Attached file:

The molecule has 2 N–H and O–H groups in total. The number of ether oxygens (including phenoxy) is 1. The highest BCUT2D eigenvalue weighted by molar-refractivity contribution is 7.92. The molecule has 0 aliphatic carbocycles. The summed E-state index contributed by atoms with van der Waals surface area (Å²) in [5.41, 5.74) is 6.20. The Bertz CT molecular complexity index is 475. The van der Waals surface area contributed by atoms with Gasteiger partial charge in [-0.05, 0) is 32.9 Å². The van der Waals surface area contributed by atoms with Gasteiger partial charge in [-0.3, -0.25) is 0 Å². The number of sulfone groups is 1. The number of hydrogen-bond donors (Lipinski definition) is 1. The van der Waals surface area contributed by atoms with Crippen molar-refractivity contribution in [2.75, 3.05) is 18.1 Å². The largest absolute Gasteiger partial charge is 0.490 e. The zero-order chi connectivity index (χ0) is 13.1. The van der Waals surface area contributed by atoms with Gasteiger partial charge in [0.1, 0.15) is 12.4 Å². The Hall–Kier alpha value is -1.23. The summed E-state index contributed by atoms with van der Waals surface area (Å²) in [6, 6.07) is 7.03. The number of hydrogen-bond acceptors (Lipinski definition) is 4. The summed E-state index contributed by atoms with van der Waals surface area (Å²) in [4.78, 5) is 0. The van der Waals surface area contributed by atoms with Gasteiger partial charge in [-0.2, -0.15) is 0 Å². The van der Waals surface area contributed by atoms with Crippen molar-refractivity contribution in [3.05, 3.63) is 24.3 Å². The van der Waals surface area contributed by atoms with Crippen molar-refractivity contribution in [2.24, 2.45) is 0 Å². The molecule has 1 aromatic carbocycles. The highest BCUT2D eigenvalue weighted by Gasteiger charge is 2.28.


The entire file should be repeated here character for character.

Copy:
The molecule has 2 N–H and O–H groups in total. The number of ether oxygens (including phenoxy) is 1. The highest BCUT2D eigenvalue weighted by molar-refractivity contribution is 7.92. The molecule has 0 aliphatic carbocycles. The summed E-state index contributed by atoms with van der Waals surface area (Å²) in [5.41, 5.74) is 6.20. The Bertz CT molecular complexity index is 475. The van der Waals surface area contributed by atoms with Gasteiger partial charge in [-0.05, 0) is 32.9 Å². The van der Waals surface area contributed by atoms with Gasteiger partial charge in [-0.3, -0.25) is 0 Å². The number of sulfone groups is 1. The number of hydrogen-bond donors (Lipinski definition) is 1. The van der Waals surface area contributed by atoms with Crippen molar-refractivity contribution in [2.75, 3.05) is 18.1 Å². The largest absolute Gasteiger partial charge is 0.490 e. The zero-order chi connectivity index (χ0) is 13.1. The van der Waals surface area contributed by atoms with Gasteiger partial charge in [0.1, 0.15) is 12.4 Å². The Hall–Kier alpha value is -1.23. The summed E-state index contributed by atoms with van der Waals surface area (Å²) in [6, 6.07) is 7.03. The number of hydrogen-bond acceptors (Lipinski definition) is 4. The summed E-state index contributed by atoms with van der Waals surface area (Å²) in [4.78, 5) is 0. The van der Waals surface area contributed by atoms with Gasteiger partial charge in [-0.2, -0.15) is 0 Å². The van der Waals surface area contributed by atoms with Crippen molar-refractivity contribution in [3.05, 3.63) is 24.3 Å². The van der Waals surface area contributed by atoms with Crippen molar-refractivity contribution in [2.24, 2.45) is 0 Å². The molecule has 1 aromatic carbocycles. The highest BCUT2D eigenvalue weighted by Gasteiger charge is 2.28.